8K SWTPc 6800 running 4K TSC BASIC on an ASR Teletype Model 33. Demonstration of how to load and save data using a papertape reader.

Commodore BBS
Justin Jernigan (Belle Mead, NJ, United States)
Use a Commodore 64, 128 or 8296 to experience dialing into a BBS circa 1984 with authentic hardware as well as contemporary hardware technology. BBS includes the door game Empire and the exhibit will include a brief history of its creation for C-NET 64 BBS.

Your Friend, Companion and Security Guard
Alexander Pierson (Falls Church, Virginia, United States)
The Hero Jr. personal robot produced by Heathkit/Zenith was the most obscure of the Hero robot line. Starting in 1984, the Hero Jr. was marketed as the home variant of the popular Hero robot line. Come see Hero Jr. recite quotes, poems, songs, as well as drive around and play games

Viva Amiga
Zachary Weddington (ROSLYN, PA, United States)
Info, news and a looping video about Viva Amiga - the upcoming documentary about the Amiga computer system.

www.amigafilm.com

Bundling Up: The Osborne Portables
Mike Loewen (State College, PA, United States)
Adam Osborne introduced the Osborne 1 portable computer in 1981 with a full suite of application software for $1,795. Later models improved on the design but maintained the CP/M operating system and bundled software. Featured will be an original Osborne 1, a second generation Osborne 1 with double-density option, Nuevo 80 column upgrade and 300 baud modem, an Osborne Executive and an Osborne Vixen. I'll have the various bundled software running on these machines, with some cheat sheets for Wordstar and such.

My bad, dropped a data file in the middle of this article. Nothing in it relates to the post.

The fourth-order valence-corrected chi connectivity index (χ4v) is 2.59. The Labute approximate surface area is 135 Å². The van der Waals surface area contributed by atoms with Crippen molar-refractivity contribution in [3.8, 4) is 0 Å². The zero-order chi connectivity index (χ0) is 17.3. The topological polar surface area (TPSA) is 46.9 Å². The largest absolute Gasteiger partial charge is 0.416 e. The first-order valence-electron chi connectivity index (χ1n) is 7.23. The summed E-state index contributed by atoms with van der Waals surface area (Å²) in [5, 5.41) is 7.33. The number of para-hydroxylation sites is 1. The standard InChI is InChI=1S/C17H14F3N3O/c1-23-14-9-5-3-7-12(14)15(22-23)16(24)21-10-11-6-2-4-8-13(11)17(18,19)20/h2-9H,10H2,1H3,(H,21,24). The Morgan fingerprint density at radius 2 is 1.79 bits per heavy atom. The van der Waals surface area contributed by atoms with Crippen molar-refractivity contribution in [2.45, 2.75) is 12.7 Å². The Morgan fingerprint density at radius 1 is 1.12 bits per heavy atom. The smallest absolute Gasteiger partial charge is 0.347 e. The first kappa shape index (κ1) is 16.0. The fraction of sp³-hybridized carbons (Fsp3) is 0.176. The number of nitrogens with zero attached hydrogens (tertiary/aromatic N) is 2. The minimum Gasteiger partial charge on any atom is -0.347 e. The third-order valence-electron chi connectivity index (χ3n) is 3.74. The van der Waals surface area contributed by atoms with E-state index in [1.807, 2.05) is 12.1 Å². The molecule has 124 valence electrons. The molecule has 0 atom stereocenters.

Yeep!Eep!Eep!
Daniel Temkin (Astoria, NY, United States)
I will exhibit my program Yeep!Eep!Eep!, written for the Commodore 64. It is an open-source art generator that creates images reminiscent of computer error using the unique C64 pseudographics. By manipulating the VIC registers, YEEP generates images based on data that happens to be in RAM at the time, and what was on the screen just before the program ran. This information is mediated through character sets controlled by the user. It also has controls to alter the color and add additional data to be drawn.